Saturday, November 15, 2014

What I Have Discovered on ATD2014

I just returned form Agile Testing Days 2014 and I am full of emotions. It's been awesome. And exhausting. There were many great experiences. Here are 10 of my most important takeaways this year.

  1. Fail fast and often
  2. Use failure to learn quickly, build T-shaped skills ... and steal, pillage and plunder knowledge wherever you can (as Alan Richardson's nicely said in his keynote).

  3. Visualize everything
  4. Super important topic throughout the conference.

    Shachar Schiff's keynote highlighted the brain's natural wiring towards processing visual information (60k faster o_O).

    Janet Gregory gave us a nice example of visualizing technical debt as a pirate ship during one of the Lean Coffee sessions.

    Oana Juncu lead Demo-Driven Development workshop, which is another interesting and very visual technique.

  5. Lean coffee with lean people
  6. Once again, I loved it. The morning Lean Coffee sessions have the best concentration of great people.

  7. Acceptance Testing is poetry
  8. I attended David Evans's Specification By Example workshop, which gave me renewed perspective on importance of communication around acceptance tests and how poor communication leads to bad products. On the workshop, we had chance to fail fast and learn because our product failed 100% of acceptance tests.

    I learned to avoid "magic" in the examples. Also to use different examples to illustrate different behavior on specific examples to highlight important facts.

    Later I attended George Dinwiddie's session called A Poet’s Guide To Automated Testing. This was one of the highlights for me in terms of takeaways. I learned about the importance of expressibility of language used for automated acceptance tests.

    Don't create epics, they are too difficult to understand. Make it as clean and expressive as possible, be picky if you must. Include all details that matter, but none that don't matter. Don't use "I" - what is that the system should do when a concrete user uses it? Define your roles. Highlight the cause and effect ...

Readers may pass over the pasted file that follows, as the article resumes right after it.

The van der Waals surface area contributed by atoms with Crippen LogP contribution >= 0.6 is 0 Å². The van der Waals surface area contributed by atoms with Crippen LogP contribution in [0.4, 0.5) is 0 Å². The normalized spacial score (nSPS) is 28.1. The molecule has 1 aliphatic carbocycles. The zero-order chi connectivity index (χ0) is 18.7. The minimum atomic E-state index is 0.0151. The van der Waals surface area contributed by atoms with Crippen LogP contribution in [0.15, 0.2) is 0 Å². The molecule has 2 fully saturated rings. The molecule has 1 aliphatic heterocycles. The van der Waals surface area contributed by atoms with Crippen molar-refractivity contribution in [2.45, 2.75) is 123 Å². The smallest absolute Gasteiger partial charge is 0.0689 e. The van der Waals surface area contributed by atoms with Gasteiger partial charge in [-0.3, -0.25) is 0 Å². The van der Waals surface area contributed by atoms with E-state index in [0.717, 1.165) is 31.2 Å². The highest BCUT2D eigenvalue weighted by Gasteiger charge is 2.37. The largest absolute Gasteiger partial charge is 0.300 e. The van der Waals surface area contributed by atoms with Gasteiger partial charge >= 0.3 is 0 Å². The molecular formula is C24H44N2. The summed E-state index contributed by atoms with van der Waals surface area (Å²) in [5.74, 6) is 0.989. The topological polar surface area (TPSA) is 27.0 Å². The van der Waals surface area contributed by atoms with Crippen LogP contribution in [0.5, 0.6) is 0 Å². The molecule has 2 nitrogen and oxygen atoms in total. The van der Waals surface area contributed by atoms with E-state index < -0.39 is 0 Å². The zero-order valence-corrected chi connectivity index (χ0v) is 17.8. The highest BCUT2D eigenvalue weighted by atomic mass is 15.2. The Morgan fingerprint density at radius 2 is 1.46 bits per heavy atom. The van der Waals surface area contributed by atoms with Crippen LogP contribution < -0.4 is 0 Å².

9. There are no Testers (there are only developers)
  10. I know for long time now that developers and testers benefit most working together as a team. Now I am even more convinced the distinction between tester and developer should not exist. It does not make sense. Don't we all develop the product, using different alignment of our T skills range?

  11. No longer in a box
  12. I reject the name QA for long time. Rejected it before Alan Richardson's keynote. Many others have too, judging by the strong audience response.

    So I labeled myself a Tester, for the sake of playing a role.

    Now that I have been writing production code ... how do I label myself now?

    Antony Marcano's keynote was very inspiring one.

    No labels, it's what I do that defines me.

  13. Building a car was awsome
  14. I attended two sprints of the extreme manufacturing event. Our scrum team picked a story about building a part of the car for which the schematics were lost, and it turned out to be impossible to build. But that doesn't matter, we failed but we learned form it. The first sprint was unbelievably hard. That made it easier to see how the second one improved.

    Also, Joe Justice's keynote was simply inspiring. And of course awesome.

  15. The Antimatter Principle
  16. Attend to folks needs to improve the world.

  17. Where is my LEGO box?
  18. I didn't attend any of the LEGO sessions. But I do want to find and bring my own LEGO box back!

    Also, I loved the idea of having LEGO avatar. I will create one for myself.

  19. I have stuff to share
  20. It's been very delightful for me to see that on few occasions, people thought conversation with me was useful.

So, see you next year!

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